Eilis joined the Keating Branch of the Gaelic League in 1915. In August of the same year, she joined Cumann na mBan having attended O'Donovan Rossa's funeral. Eilis played Camogie with Nora and Bridget Foley and Effie Taafe.
In 1916 when Eilis and her friend Emily Elliot reported to the GPO, they were told by the sentry that they had enough staff. They were directed to Reis Chambers across in Sackville Street. This was where the Foleys from Killeagh ran their typewriting business, while the wireless school was also located there. The volunteers endeavoured to communicate the Rising with the outside world. This became a template for further rebellions worldwide where it was always the radio and television stations that were captured first.
Eilis got a “céad míle fáilte” here, unlike in the GPO, however, there was no food at Reis Chambers. Eilis went back to the GPO and "with great difficulty we crossed O'Connell Street, as it was a mass of barbed wire and barricades", not to mention the odd stray bullet.
Desmond Fitzgerald, Garret's father, refused Eilis supplies without a written order. Eilis persisted and supplies were eventually granted.
Following their return, Eilis received a request to attend the Four Courts. They eventually got there "after probing our way through high, narrow streets to avoid stray bullets." They were sent to Fr. Matthew Hall to attend to the wounded men and women. As the days wore on the severity and numbers of the injured increased. Eilis also helped out by bringing food to the numerous barricades in Church Street.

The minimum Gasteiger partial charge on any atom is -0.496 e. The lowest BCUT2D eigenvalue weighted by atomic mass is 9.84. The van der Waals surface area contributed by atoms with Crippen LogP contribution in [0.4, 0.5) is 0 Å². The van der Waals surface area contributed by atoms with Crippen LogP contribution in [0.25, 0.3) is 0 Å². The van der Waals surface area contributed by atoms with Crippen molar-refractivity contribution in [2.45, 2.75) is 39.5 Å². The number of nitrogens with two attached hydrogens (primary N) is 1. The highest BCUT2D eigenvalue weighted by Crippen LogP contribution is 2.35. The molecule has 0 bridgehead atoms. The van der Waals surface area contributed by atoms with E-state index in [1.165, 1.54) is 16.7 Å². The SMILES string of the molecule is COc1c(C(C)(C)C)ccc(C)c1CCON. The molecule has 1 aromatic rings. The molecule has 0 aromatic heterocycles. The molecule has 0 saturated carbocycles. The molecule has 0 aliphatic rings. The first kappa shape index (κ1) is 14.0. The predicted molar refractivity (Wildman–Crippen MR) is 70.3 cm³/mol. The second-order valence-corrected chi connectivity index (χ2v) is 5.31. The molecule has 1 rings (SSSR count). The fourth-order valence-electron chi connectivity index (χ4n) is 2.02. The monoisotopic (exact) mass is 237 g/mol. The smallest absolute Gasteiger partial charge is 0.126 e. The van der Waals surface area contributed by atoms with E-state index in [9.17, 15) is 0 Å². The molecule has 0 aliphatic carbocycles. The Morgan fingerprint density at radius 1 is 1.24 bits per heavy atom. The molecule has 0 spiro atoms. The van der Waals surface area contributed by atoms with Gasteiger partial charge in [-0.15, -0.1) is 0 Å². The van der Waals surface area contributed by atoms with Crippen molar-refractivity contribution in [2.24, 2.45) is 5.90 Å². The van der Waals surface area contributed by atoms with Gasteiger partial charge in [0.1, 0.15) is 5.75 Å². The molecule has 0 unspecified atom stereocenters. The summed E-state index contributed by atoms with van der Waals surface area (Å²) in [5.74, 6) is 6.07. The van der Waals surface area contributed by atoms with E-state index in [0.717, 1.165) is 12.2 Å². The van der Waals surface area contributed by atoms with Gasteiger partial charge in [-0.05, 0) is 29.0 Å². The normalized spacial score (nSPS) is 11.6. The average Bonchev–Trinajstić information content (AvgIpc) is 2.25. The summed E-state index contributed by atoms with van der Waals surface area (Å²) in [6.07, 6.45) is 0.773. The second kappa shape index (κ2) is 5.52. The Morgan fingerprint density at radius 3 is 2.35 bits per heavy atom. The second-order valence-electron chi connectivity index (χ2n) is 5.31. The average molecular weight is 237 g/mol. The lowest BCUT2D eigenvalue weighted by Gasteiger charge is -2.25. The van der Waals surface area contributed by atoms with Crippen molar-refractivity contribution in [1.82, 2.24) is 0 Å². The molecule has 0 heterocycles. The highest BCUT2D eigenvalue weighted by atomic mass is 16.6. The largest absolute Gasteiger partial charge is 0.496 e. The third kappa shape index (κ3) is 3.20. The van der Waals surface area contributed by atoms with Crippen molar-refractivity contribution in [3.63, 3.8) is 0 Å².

In advance of the surrender Eilis moved seriously wounded volunteers to Richmond Hospital. Following the surrender Eilis with some comrades stayed in the church and the following day, escaped by mingling with the congregation.
Michael Collins recruited Eilis to work for the first Dáil. Constance Markievicz, Minister for Labour, "asked me would I like to work in her Department." Eilis gave trojan service to the State.